3.5.5. Farming Experience of Farmer

The experience of the farmer influence the yield obtained. Farmers have faced many problems in past and they know how to cope with them.

3.5.6. No. of Cultivations

No of cultivation has extensive impact on production. Land preparation is very important determinant and has significant impact on production. Before sowing any crop appropriate land preparation is very necessary.

3.6. Planting Method

Planting method also affects the yield. For the plantation of cotton there are two methods; plantation by drill and the other manual plantation. Planting method included as dummy variable in the model.

3.7. Seed Rate

Appropriate seed usage is very important for optimum level of production. Quality and quantity of seed both have significant impact on production.

3.8. Fertilizers Use

Fertilizers have substantial impact on production. Adequate fertilizer use decision is very important for crop production. Excessive use of fertilizers has negative impact on production, pollutes the underground water as well as surface water and hence the environment. Adequate level of fertilizer use is necessary for optimum level of production.

3.9. Use of Pesticides (No. of Sprays)

Cotton crop is prone to pests. Pesticides play important role to kill the pests and have significant effect on yield. Therefore pesticides are included as predictor. Farmers use excessive pesticides on cotton crop which is harmful for both farmers and to the environment. Irrigation is very essential element to determine the crop yield. Without irrigation there is no considerable output can be obtained. There are two sources of irrigation; canal water irrigation is charged by the government at fixed rate (Muamla) and tub-well irrigation costs on hourly bases.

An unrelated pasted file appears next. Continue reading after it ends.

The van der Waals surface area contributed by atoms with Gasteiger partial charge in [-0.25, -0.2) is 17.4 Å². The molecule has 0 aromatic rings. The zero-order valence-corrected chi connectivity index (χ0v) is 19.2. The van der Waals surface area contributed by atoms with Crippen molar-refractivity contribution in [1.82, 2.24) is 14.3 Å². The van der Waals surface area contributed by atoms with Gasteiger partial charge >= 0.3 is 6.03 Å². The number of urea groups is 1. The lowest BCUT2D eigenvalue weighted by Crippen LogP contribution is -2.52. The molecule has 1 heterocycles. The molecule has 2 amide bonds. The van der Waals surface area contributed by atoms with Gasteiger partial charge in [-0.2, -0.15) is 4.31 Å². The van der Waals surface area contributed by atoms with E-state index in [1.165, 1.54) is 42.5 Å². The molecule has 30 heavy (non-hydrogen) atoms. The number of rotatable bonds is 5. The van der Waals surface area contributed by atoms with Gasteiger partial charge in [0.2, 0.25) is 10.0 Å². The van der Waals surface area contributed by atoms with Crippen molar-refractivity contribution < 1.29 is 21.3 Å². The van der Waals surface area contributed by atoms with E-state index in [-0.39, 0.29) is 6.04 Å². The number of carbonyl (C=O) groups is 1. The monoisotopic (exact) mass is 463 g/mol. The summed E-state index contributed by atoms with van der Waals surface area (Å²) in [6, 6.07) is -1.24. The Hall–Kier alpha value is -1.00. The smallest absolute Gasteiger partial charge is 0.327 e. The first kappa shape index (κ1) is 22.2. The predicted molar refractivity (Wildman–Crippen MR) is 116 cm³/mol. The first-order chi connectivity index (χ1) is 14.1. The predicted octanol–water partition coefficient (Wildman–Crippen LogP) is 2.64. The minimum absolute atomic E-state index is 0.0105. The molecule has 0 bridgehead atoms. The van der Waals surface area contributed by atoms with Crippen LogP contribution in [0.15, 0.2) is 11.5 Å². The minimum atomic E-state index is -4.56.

3.10. Data Analysis Techniques

It is very important to use an appropriate model for research. The legit and probity model are used to find the probability of a decision (probability of early sowing of Bt. cotton). 'In practice many researchers choose the logit model because of its comparative mathematical simplicity (Gujrati and Sangheeta, 2003). So, logit model was used to find the probability of Bt. cotton. Logistic regression is useful for situations in which researcher wants to be able to predict the presence or absence of a characteristic or outcome based on values of a set of predictor variables. Logistic regression coefficients can be used to estimate the odd ratios for each of the independent variables in the model (Rasool, 2010). A two predictor logistic model was fitted to the data to test the research hypothesis regarding the relationship between the dependent variable (preference of farmers about early sowing of Bt. and Conventional cotton) and independent variables.